The assistance for these poorest Australians remains unchanged, despite Australia having the lowest rate of unemployment benefit in the OECD and an increase in assistance for these people being widely supported, including by the Government’s own Economic Inclusion Advisory Committee.

But Labor is clearly determined to only spend what it thinks the economy can afford. As the Treasurer put it, the Government is charting “a responsible middle course between those who want us to slash and burn in the budget, and those who think that it should be some kind of free-for-all of spending.”

So Labor has increased spending, but it has been restrained. Since last year’s 2023-24 Budget was announced, Labor’s new policy decisions have added a total of $30,638 million to budget outlays over the four years from 2023-24 to 2026-27.

That is an increase of only 1.0 per cent spread over four years, which arguably is not much, given the extent of underfunding by the previous Coalition Governments of most government services.

Alternatively, a longer-term view of Labor’s total spending, not just recent new policy, shows that post the impact of Covid funding, over the five years from 2022-23 to 2027-28 total government spending is projected to grow at an annual average rate of 2½ per cent. Again, this is still quite low, but it is front-loaded with government spending rising fastest in the first two of these five years, and future budgets may add more again to the later years.

The Opposition, for its part, is also pointing to the fact that government payments are projected to rise to 26.4 per cent of GDP in the forthcoming 2024-25 financial year and to 26.6 per cent of GDP in 2025-26. Except for the Covid years this would be the highest level of government spending in more than fifty years.

But rather than citing these various statistics in a vacuum, we need to address what is being done with this money and how much do we really need to spend on publicly funded services, compared with the alternative of more private consumption.

There is a stack of evidence, including from Royal Commissions, that many public services such as health, aged care, education, childcare, social housing and income support were all significantly underfunded by the Coalition Governments in their failed attempt to get the “budget back into the black” without a tax increase.

Indeed, if we look at what other similar advanced democracies spend on government services we find that Australia is way down near the bottom. Thus, the OECD reports that total government spending by all levels of government in Australia in 2023 was 37.7 per cent of GDP, compared to an OECD average of 43.1 per cent of GDP. The only countries lower than Australia were Korea and Switzerland, with even the United States spending more at 40.1 per cent of GDP.

If the critics of government spending are fair dinkum, they should be made to nominate where they could make savings, but they never will because they know that they can’t.

The only Coalition Government which did try to make the policy changes need to achieve major savings, was the Abbott Government in its first budget in 2014. But those policy changes were rejected by the electorate and subsequently withdrawn. Ever since Coalition governments have not been game to make significant policy changes to save money, and instead have relied on underfunding numerous programs, which has never worked.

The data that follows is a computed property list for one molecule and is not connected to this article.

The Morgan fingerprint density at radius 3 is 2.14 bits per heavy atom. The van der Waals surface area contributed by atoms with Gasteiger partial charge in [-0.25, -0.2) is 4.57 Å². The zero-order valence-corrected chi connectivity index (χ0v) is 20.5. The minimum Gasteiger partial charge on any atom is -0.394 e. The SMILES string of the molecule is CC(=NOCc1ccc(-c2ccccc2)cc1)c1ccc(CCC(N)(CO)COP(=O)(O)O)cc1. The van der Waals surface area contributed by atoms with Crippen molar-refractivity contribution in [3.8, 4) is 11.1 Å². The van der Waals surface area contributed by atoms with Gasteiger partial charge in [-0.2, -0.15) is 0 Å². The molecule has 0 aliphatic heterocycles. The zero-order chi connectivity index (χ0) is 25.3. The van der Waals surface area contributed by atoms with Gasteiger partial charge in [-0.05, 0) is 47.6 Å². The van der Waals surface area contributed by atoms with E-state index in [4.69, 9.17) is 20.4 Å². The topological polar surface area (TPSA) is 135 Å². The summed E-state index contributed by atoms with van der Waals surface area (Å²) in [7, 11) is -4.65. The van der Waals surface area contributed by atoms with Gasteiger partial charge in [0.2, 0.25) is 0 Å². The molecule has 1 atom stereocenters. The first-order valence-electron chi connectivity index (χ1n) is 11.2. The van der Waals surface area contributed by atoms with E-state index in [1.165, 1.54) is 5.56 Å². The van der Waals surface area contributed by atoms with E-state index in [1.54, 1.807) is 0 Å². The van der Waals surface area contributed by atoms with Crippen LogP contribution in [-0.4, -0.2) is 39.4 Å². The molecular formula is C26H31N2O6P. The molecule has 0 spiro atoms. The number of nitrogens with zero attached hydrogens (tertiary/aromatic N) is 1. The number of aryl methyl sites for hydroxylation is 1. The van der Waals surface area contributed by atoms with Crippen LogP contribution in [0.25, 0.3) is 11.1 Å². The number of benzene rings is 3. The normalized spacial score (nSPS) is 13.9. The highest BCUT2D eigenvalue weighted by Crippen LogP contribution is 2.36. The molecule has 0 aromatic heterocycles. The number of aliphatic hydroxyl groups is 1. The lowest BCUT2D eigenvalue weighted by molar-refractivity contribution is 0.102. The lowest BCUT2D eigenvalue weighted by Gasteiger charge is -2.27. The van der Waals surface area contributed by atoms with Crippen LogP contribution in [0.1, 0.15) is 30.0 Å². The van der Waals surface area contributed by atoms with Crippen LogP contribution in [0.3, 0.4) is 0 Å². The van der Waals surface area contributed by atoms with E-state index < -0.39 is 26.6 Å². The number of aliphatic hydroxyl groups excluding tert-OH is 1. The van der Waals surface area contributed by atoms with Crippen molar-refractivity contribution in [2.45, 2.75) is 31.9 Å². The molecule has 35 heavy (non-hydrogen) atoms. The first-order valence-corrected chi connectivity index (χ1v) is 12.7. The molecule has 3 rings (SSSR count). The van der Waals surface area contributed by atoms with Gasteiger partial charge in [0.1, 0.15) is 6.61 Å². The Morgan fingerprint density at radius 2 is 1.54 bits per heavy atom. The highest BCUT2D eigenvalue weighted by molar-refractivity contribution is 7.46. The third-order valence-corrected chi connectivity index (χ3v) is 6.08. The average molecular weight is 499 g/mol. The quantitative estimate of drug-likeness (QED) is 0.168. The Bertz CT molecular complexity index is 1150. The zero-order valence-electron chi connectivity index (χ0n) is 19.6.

In fact, we have to go back to the Hawke Government to find a government which deliberately introduced policy changes to make major budget savings. During that period, the Hawke Government introduced much greater means testing of benefits and other assistance. As a result, real government spending fell in each of the three years 1986-87, 1987-88, and 1988-89, but ever since no government has come up with a significant acceptable alternative to reduce budget spending.

Indeed, in his Budget Reply Speech, the Leader of the Opposition, Peter Dutton, talked about everything except the Budget. His only proposal to reduce government expenditure was to reduce the number of public servants and to cut the funding for Labor’s Future Made in Australia program.

Reducing the number of public servants will not lead to much if any savings. Many of Labor’s additional public servants are replacing more expensive and less competent private consultants and the others are restoring services by reducing ridiculous waiting times.

Also, while the efficacy of the Future Made in Australia funding is contentious, the total funding is only $22.7 bn over the next ten years, of which only $2.75 bn will be spent in the next four years and most of that is in the latter two years. Consequently, wiping out the Future of Australia funding would have no significant impact on the projected budget deficits of $35 bn and $36.6 bn in each of the next two financial years.


While Albanese claimed on Monday that this is “a Labor budget through and through”, there are many potential Labor supporters who would love to see a greater effort to restore the funding damage done by the Coalition government over the previous nine years.

The Government has certainly proved that it can be trusted to be responsible and competent, but some will continue to pine for greater ambition. Of course, greater spending would only be responsible with increased revenue, but right now it would be good to see Labor preparing the ground for tax reform directed to raising sufficient revenue to pay for the services that we want and need.

And the best place to start would be to introduce a carbon tax which leading economists, Garnaut and Sims, estimate could raise well over $100 billion or about 4 per cent of GDP in its first year. Plenty of money could thus be found to fix Australia’s budget problems as well as being the most efficient way to reduce carbon emissions.